, Caltrans officials announced Tuesday that they will begin installing a temporary concrete median barrier along the deadly section of the roadway on Thursday.
Caltrans traffic safety officials will then evaluate the effectiveness of the barrier in reducing accidents and further study other safety improvements at what is commonly called Laurel Curve, a windy and dangerous section of the highway that is often driven by motorists beyond its 55 mph limit.
The Laurel Road exit where the deadly crash occurred Friday is located north of Scotts Valley and about 12 miles south of Los Gatos' main entrance to the freeway.
In addition, Caltrans officials said they plan to install experimental high-friction pavement treatment to the highway's surface in that location along with warning signs at Laurel Curve.
The sharp curve is considered the bloodiest of the two-lane treacherous highway. According to CHP data, the prevalence of crashes in this section, which takes motorist from Santa Cruz to Los Gatos, is one of the highest.
Department of Transportation spokeswoman Susan Cruz asked for motorists to drive carefully along the Highway 17 corridor, especially during the remaining weeks of the wet weather season.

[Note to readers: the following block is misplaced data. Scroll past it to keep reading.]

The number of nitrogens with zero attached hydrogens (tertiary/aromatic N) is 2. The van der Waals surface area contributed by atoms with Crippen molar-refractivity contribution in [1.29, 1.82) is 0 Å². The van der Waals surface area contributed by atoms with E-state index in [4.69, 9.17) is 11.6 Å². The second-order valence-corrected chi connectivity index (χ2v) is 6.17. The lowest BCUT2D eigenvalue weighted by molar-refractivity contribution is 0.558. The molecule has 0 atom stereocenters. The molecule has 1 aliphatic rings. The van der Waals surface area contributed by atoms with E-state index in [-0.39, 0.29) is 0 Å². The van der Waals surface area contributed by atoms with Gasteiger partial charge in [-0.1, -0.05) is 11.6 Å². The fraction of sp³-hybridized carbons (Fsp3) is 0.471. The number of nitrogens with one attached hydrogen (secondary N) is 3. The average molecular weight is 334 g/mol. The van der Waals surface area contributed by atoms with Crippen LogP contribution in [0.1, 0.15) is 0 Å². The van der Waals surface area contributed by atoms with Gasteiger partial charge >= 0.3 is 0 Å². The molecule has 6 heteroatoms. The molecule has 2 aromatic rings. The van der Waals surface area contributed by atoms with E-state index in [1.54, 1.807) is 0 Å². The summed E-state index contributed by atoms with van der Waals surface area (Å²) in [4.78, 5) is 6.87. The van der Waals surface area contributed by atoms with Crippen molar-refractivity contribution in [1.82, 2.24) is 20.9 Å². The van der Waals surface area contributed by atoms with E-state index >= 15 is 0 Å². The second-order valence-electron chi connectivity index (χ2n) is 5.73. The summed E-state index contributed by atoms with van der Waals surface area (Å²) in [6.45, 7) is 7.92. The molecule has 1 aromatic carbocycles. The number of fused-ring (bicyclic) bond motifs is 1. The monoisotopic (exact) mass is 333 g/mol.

Friday's crash was reported at 10:43 a.m., north of Scotts Valley.
The victim, identified as 57-year-old Gerard Wener, of Brentwood, was driving south in a gray 2005 Nissan Altima when he lost control and crossed into northbound traffic, according to the CHP.
The Nissan struck the side of a Chevrolet Suburban and spun around, then hit the front of a Toyota 4Runner, occupied by Scotts Valley residents Matthew and Gretchen Clark and their 5-year-old child, CHP officials said.
The 4Runner then collided with the side of an Acura Integra.
Wener was pronounced dead at the scene, and the Clark family was taken to Dominican Hospital in Santa Cruz.
The occupants of the Chevrolet and the Acura were not injured.
The crash shut down northbound Highway 17 and one southbound lane for about three hours.
The CHP is still investigating what caused Wener to lose control but reminded motorists to slow down in inclement weather.
—Bay City News Service contributed to this report